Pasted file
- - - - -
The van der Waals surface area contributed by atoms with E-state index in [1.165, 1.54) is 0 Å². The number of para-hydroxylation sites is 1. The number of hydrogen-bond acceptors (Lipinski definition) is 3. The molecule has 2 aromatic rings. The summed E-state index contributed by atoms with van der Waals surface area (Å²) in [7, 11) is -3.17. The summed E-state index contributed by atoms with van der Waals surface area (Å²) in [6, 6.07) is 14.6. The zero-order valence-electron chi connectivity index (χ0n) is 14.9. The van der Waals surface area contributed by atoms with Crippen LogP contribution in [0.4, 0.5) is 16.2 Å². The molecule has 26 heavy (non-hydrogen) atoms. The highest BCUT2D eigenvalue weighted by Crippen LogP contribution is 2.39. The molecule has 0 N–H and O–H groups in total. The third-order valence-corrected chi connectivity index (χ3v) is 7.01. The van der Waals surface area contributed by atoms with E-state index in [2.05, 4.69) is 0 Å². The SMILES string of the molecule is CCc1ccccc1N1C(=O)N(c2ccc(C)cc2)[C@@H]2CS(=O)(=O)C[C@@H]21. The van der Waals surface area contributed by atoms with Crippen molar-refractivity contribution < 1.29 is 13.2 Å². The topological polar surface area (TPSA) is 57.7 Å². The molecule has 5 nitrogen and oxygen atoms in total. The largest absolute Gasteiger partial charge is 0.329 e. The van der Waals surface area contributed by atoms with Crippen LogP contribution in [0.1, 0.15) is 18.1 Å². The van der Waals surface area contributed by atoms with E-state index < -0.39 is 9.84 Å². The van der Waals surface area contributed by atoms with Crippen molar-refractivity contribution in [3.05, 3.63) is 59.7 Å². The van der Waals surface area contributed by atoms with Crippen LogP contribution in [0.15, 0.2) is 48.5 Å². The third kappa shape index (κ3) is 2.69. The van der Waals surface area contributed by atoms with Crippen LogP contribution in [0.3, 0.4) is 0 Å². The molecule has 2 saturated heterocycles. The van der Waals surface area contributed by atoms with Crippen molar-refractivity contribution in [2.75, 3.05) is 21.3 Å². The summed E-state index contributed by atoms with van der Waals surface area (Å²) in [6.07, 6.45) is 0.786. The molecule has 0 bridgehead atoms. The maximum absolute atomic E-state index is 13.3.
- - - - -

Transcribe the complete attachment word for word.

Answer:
The van der Waals surface area contributed by atoms with E-state index in [1.165, 1.54) is 0 Å². The number of para-hydroxylation sites is 1. The number of hydrogen-bond acceptors (Lipinski definition) is 3. The molecule has 2 aromatic rings. The summed E-state index contributed by atoms with van der Waals surface area (Å²) in [7, 11) is -3.17. The summed E-state index contributed by atoms with van der Waals surface area (Å²) in [6, 6.07) is 14.6. The zero-order valence-electron chi connectivity index (χ0n) is 14.9. The van der Waals surface area contributed by atoms with Crippen LogP contribution in [0.4, 0.5) is 16.2 Å². The molecule has 26 heavy (non-hydrogen) atoms. The highest BCUT2D eigenvalue weighted by Crippen LogP contribution is 2.39. The molecule has 0 N–H and O–H groups in total. The third-order valence-corrected chi connectivity index (χ3v) is 7.01. The van der Waals surface area contributed by atoms with E-state index in [2.05, 4.69) is 0 Å². The SMILES string of the molecule is CCc1ccccc1N1C(=O)N(c2ccc(C)cc2)[C@@H]2CS(=O)(=O)C[C@@H]21. The van der Waals surface area contributed by atoms with Crippen molar-refractivity contribution < 1.29 is 13.2 Å². The topological polar surface area (TPSA) is 57.7 Å². The molecule has 5 nitrogen and oxygen atoms in total. The largest absolute Gasteiger partial charge is 0.329 e. The van der Waals surface area contributed by atoms with Crippen LogP contribution in [0.1, 0.15) is 18.1 Å². The van der Waals surface area contributed by atoms with E-state index < -0.39 is 9.84 Å². The van der Waals surface area contributed by atoms with Crippen molar-refractivity contribution in [3.05, 3.63) is 59.7 Å². The van der Waals surface area contributed by atoms with Crippen LogP contribution in [0.15, 0.2) is 48.5 Å². The third kappa shape index (κ3) is 2.69. The van der Waals surface area contributed by atoms with Crippen LogP contribution in [0.3, 0.4) is 0 Å². The molecule has 2 saturated heterocycles. The van der Waals surface area contributed by atoms with Crippen molar-refractivity contribution in [2.75, 3.05) is 21.3 Å². The summed E-state index contributed by atoms with van der Waals surface area (Å²) in [6.07, 6.45) is 0.786. The molecule has 0 bridgehead atoms. The maximum absolute atomic E-state index is 13.3.